The good news is that today she is a psychologist with a deep understanding of her many clients. The sad news is that even after years of continuous solid research in literacy, my own rewarding private practice utilizing that research, and then reentering the public schools as a Speech-Language Pathology supervisor, I am finding that there is still this crazy separation between oral and written language services. To be sure, it is not the case everywhere, but is typical. In special education, this division is usually fostered by a predictable pattern of a state’s educational code which dictates the type of assessment a particular professional does, then to service delivery, programs and expenditures. Many special education teams do not understand or even collaborate on what all their combined testing results mean, how together they form a picture of a student’s learning profile or how that profile should guide particular remediation strategies or programs.

The usual suspect is a child who is first referred in preschool for speech or language problems, who then follows the typical story of entering kindergarten and having difficulty learning to read. This trouble prompts a second referral to the school study team where a variety of ideas might be tried. For example, some type of after school tutoring might be advised or the student might receive Response to Intervention services. The young learner goes off to be drilled in reading/writing from an instructor or assistant, with most of them having little or no training in language development. Rarely do the Speech-Language Pathologist and instructor/assistant collaborate. Most times the designated service provider never sees the Speech-Language Pathologist, let alone reads the speech report. I have to be honest here and admit that really there is just so much time available, caseloads are highly impacted, and to make matters very complicated, we have a nation of bilingual learners. However, after trying this tutoring approach and finding the child still struggling, further testing usually reveals a learning problem requiring a Resource Specialist. Again, this professional is frequently not trained in language development, has a one-size fits all reading program that may or may not be relevant to each student, and typically does not work closely with the Speech-Language Pathologist. Everyone is really busy with many students, tons of paperwork and numerous meetings.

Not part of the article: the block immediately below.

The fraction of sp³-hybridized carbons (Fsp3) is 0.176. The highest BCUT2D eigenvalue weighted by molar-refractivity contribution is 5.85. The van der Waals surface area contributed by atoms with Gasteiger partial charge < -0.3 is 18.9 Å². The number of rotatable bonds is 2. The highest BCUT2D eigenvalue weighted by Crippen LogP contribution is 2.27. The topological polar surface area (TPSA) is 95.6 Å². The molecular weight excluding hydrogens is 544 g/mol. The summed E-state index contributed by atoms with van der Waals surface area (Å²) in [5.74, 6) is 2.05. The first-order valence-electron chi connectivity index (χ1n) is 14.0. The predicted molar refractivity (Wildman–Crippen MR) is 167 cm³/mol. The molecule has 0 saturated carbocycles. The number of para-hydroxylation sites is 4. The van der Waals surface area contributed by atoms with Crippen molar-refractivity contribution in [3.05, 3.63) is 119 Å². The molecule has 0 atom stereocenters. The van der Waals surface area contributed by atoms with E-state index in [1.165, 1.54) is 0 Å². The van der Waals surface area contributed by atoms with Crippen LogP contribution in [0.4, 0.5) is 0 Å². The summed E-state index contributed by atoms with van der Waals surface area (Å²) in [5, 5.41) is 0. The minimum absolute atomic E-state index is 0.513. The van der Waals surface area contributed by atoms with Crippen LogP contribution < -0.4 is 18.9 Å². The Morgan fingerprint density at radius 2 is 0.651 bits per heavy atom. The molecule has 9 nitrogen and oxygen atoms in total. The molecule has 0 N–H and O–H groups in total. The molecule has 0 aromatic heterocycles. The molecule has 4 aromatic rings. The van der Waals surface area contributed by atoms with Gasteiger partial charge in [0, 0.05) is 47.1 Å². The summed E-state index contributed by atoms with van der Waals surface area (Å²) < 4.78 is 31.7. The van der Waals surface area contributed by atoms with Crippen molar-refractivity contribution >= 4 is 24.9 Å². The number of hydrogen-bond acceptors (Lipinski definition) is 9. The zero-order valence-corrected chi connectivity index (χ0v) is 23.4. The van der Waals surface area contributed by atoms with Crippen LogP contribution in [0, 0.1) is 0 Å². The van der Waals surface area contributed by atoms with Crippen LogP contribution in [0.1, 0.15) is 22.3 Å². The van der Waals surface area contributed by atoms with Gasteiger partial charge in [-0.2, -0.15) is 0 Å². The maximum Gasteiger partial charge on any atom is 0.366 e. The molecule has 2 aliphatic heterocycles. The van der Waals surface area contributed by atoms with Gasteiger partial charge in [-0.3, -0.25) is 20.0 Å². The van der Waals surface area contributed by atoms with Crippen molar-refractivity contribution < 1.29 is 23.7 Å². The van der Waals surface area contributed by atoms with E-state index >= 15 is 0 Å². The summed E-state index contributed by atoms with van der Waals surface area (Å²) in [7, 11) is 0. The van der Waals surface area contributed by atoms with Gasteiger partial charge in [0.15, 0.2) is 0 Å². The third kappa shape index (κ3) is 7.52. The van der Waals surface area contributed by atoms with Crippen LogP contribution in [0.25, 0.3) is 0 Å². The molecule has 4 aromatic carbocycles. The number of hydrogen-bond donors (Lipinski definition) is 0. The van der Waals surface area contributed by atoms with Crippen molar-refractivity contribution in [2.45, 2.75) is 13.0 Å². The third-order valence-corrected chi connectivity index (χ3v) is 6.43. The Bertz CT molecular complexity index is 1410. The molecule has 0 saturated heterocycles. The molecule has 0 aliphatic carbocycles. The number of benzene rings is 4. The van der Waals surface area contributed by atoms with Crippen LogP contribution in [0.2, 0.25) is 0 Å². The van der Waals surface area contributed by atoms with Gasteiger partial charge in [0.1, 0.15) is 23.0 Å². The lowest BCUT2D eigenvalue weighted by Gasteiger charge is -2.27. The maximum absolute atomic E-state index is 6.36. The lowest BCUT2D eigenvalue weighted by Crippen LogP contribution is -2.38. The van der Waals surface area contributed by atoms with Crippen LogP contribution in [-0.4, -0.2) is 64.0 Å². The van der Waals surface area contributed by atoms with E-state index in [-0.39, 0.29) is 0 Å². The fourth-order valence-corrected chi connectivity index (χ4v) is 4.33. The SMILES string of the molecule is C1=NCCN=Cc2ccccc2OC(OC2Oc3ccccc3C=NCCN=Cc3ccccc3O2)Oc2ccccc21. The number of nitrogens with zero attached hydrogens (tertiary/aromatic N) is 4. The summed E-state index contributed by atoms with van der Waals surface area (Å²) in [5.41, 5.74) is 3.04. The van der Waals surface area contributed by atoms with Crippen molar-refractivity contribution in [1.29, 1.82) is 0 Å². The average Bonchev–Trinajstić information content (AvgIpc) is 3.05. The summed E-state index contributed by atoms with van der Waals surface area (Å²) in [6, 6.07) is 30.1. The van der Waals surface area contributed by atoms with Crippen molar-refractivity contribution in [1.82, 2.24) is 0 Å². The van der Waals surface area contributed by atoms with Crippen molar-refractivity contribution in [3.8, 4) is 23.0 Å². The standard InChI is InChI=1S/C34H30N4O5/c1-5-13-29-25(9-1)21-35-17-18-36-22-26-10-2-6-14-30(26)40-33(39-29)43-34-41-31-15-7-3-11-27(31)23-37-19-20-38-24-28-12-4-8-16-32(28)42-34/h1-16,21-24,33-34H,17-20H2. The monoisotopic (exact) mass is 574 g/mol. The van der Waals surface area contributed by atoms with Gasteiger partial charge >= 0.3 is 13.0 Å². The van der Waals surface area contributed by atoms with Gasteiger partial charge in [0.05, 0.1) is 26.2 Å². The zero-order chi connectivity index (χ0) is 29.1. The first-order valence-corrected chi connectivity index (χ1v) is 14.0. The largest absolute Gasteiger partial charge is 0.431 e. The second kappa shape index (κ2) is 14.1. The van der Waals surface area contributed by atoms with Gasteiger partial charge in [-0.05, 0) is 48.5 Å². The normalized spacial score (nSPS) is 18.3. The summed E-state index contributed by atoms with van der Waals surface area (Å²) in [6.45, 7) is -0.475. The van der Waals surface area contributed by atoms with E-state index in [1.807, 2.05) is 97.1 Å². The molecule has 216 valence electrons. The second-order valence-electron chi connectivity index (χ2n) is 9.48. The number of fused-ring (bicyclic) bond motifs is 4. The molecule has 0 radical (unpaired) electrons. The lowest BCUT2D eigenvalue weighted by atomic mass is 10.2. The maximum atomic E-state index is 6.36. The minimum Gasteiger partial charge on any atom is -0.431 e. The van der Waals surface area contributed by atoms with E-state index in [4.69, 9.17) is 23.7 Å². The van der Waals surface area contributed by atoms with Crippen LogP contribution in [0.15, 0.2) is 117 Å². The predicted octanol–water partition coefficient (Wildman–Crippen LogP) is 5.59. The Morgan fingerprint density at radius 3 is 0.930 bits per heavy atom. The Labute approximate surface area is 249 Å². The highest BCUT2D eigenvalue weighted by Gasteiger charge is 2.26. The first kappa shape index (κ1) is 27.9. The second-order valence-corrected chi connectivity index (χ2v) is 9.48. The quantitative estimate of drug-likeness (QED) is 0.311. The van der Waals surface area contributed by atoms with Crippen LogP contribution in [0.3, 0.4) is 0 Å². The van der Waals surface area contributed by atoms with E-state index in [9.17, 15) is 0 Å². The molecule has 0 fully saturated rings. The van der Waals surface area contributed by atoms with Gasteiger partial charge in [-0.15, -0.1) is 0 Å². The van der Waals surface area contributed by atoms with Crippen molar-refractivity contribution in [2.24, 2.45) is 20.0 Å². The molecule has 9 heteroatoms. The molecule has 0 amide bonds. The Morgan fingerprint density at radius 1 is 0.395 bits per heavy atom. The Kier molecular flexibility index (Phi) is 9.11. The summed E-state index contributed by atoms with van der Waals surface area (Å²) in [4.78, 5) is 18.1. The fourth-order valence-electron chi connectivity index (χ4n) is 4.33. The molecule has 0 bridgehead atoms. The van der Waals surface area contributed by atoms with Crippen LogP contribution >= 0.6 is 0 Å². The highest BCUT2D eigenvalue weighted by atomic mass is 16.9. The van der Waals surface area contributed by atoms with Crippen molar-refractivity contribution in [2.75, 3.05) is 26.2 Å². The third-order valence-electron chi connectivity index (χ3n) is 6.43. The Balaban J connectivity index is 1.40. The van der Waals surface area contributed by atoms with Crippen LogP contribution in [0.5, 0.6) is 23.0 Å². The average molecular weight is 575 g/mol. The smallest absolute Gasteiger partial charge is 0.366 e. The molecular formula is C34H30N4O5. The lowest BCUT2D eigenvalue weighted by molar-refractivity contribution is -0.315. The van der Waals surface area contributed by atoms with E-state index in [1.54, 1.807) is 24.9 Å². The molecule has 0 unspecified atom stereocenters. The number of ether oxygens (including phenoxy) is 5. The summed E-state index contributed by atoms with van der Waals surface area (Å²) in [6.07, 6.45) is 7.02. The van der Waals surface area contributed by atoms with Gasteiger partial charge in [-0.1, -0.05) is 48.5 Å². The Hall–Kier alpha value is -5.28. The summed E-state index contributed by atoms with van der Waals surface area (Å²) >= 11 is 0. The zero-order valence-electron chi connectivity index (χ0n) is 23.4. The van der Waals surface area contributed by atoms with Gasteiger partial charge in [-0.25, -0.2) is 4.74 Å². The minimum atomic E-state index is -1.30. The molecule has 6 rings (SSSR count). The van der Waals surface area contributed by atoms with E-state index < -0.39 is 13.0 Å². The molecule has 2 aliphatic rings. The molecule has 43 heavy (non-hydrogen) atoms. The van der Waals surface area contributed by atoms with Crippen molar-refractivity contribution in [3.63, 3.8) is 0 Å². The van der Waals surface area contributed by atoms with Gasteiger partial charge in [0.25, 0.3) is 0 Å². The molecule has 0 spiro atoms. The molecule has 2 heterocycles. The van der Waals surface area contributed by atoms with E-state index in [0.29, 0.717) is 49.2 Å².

The US Department of Education Statistics in 2011 showed learning disabilities accounted for half of all documented disabilities, with speech-language disorders a close second. But, the initial, first referred language problem does not just go away. It just changes its name to learning disability. Therefore, the student’s oral speech and language skills can outwardly seem to improve, as did my daughter’s, but the underlying cognitive language deficit remains, spreading its mighty limbs into written language. There many students stay, lodged amongst professionals, none of whom understands their vital reliance on each other, even though oral and written language skills are as intertwined as brain tendrils.